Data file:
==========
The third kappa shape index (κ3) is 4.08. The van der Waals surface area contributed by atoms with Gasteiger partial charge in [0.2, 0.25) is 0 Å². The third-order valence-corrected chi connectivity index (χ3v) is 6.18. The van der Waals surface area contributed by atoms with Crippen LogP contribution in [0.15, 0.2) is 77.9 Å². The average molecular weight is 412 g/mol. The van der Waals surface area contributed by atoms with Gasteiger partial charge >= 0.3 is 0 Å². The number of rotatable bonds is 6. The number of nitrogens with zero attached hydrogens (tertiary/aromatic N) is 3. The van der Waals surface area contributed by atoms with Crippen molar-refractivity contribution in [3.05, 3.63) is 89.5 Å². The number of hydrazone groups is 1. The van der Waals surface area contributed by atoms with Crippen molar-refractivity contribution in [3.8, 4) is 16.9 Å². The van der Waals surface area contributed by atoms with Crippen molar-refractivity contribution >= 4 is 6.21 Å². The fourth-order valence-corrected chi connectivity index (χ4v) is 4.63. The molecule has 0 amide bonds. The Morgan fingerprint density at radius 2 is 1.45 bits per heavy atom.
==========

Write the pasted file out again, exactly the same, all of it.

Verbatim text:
The third kappa shape index (κ3) is 4.08. The van der Waals surface area contributed by atoms with Gasteiger partial charge in [0.2, 0.25) is 0 Å². The third-order valence-corrected chi connectivity index (χ3v) is 6.18. The van der Waals surface area contributed by atoms with Crippen LogP contribution in [0.15, 0.2) is 77.9 Å². The average molecular weight is 412 g/mol. The van der Waals surface area contributed by atoms with Gasteiger partial charge >= 0.3 is 0 Å². The number of rotatable bonds is 6. The number of nitrogens with zero attached hydrogens (tertiary/aromatic N) is 3. The van der Waals surface area contributed by atoms with Crippen molar-refractivity contribution in [3.05, 3.63) is 89.5 Å². The number of hydrazone groups is 1. The van der Waals surface area contributed by atoms with Crippen molar-refractivity contribution in [3.8, 4) is 16.9 Å². The van der Waals surface area contributed by atoms with Crippen molar-refractivity contribution >= 4 is 6.21 Å². The fourth-order valence-corrected chi connectivity index (χ4v) is 4.63. The molecule has 0 amide bonds. The Morgan fingerprint density at radius 2 is 1.45 bits per heavy atom.